One of my favorite shows is Discovery Channel's "Pitchmen." While it misses Billy Mays (as does the world), it still features Anthony Sullivan, pitchman par excellence, Yoda to other pitchmen and developer of product. The slogan is "simple solutions for everyday problems," and Sullivan sticks to that like... something that sticks to something else. Aspiring pitch people and inventors pitch their products to Sullivan and he tells them why they will or will not work in the direct response market. He's so good at his job that the show is completely fascinating. Because after awhile, you start to anticipate his response to a product.
Although Sullivan has inventors pitch to him, he rarely turns a product down because an inventor doesn't pitch well. And believe you me, the majority of them are NOT pitchmen. But then it's rather a separate skill, pitching and inventing. Sullivan isn't an inventor. He's a tremendous salesman, though. If he can immediately see how a product should be pitched, then he's hooked. But he's also been hooked by a product and initially flummoxed by how it should be pitched. Regardless, when you see the final commercial you get it.
I am in love with the culture of direct response and the history of pitchmen. In one episode, for example, a legendary knife worker comes out of retirement to demonstrate a new set of knives. It's an interesting subculture, to be sure.
Another reason I love the show is that it does relate to what we do in television. We have to pitch, too, and we have to be just as clear and concise as the pitchmen. Our product -- our idea -- has to have that "why didn't I think of that" element. It has to be familiar enough, yet different enough. It has to fill a niche, but not create one. It has to be, in essence, a simple solution to an everyday problem. As I said above, the big difference is that in direct response, the pitchman is generally separate from the inventor. The pitchman helps the inventor achieve his or her dream.
In TeeVee, pitchman and inventor are one in the same. And there are very few people who got into television because they could sell. Oh, many people discovered that they have the skill to sell, to pitch. But a rather large majority of writers would be just as happy not having to sell (hi, here's one!). It used to be that pitching was an aid, and not the whole enchilada. You could be somewhat proficient and still sell your idea if the idea was a good one. But the more corporations seized power, the more important pitching became. Because corporations, as we all know, are not about creativity. We all know what happens when sociopaths create art. Hitler and John Wayne Gacy come to mind. Ideas are commodities, not inspiration. They have to be unimpeachable. And this is where pitching comes in. It is entirely incumbent upon the pitchman to do all the work. Think of it as a baseball pitcher not having a catcher to throw to. That's what it's becoming.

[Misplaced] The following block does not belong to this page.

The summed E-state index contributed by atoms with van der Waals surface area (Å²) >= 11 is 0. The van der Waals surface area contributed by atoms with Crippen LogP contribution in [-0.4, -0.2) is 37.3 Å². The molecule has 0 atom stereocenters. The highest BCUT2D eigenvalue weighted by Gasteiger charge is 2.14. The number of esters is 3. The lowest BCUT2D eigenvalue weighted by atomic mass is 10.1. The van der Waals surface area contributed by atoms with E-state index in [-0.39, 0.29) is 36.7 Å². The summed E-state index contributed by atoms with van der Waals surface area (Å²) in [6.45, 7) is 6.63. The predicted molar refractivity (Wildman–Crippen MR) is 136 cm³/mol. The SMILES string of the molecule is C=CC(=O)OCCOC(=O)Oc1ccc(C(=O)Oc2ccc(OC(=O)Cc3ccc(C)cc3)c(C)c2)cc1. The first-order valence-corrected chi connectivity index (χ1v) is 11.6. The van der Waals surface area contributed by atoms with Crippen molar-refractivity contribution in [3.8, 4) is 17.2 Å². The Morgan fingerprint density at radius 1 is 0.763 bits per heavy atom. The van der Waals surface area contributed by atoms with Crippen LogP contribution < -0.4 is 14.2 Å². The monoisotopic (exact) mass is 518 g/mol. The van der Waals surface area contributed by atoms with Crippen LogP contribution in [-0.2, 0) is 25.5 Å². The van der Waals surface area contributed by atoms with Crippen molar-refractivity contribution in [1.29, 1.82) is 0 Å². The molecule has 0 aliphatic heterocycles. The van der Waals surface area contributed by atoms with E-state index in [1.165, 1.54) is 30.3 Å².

AMC has taken a unique stand on this. They have something they cheerfully call a Bake-Off, where they have writers come in and do an entire presentation on their idea. To how many people, I do not know. Now, this isn't necessarily a bad thing. After all, as writers we all have our entire pitches prepared. We know what the pilot is, we know who the characters are, we know everything about our world and we have at least the first season figured out. So it's not as if AMC's asking writers to do THAT much more work than they would ordinarily do. But see, the Bake-Off is for people who have already SOLD pilots to the network. THEY HAVE ALREADY SOLD THEIR SHOWS. And AMC is asking these people to pitch AGAIN in the hopes that they are good enough salespeople that the network will pick their show up to pilot. The show that already had to be unimpeachable when it was sold now has to be superunimpeachable. It's bananas on bananas. While it's good business practice to make sure you extinguish problems, it's another thing entirely to work over an idea to such an extent that you strangle it. This starts to have an effect on the market, in that audiences start getting bored.
EVERYBODY is trying to get into AMC and it's certainly no secret why. They've got the best shows on television. But when that happens, a network can afford to get very selective, which means that they can pick and choose who they want to be in business with. Not that they don't already do this, but it's made even more evident when things aren't working elsewhere.
But making people perform like this, I dunno... it smacks of gigantism to me. Sometimes success breeds success, but sometimes it breeds a quick path to failure. It's just a little too "The Next Great Restaurant" for its own good. If AMC ever erects enormous statues outside its offices, then we'll know that the fall of a civilization is imminent.
Yeah, we have to verbally pitch our ideas but now they're expecting us to be Anthony Sullivan. And that's not fair.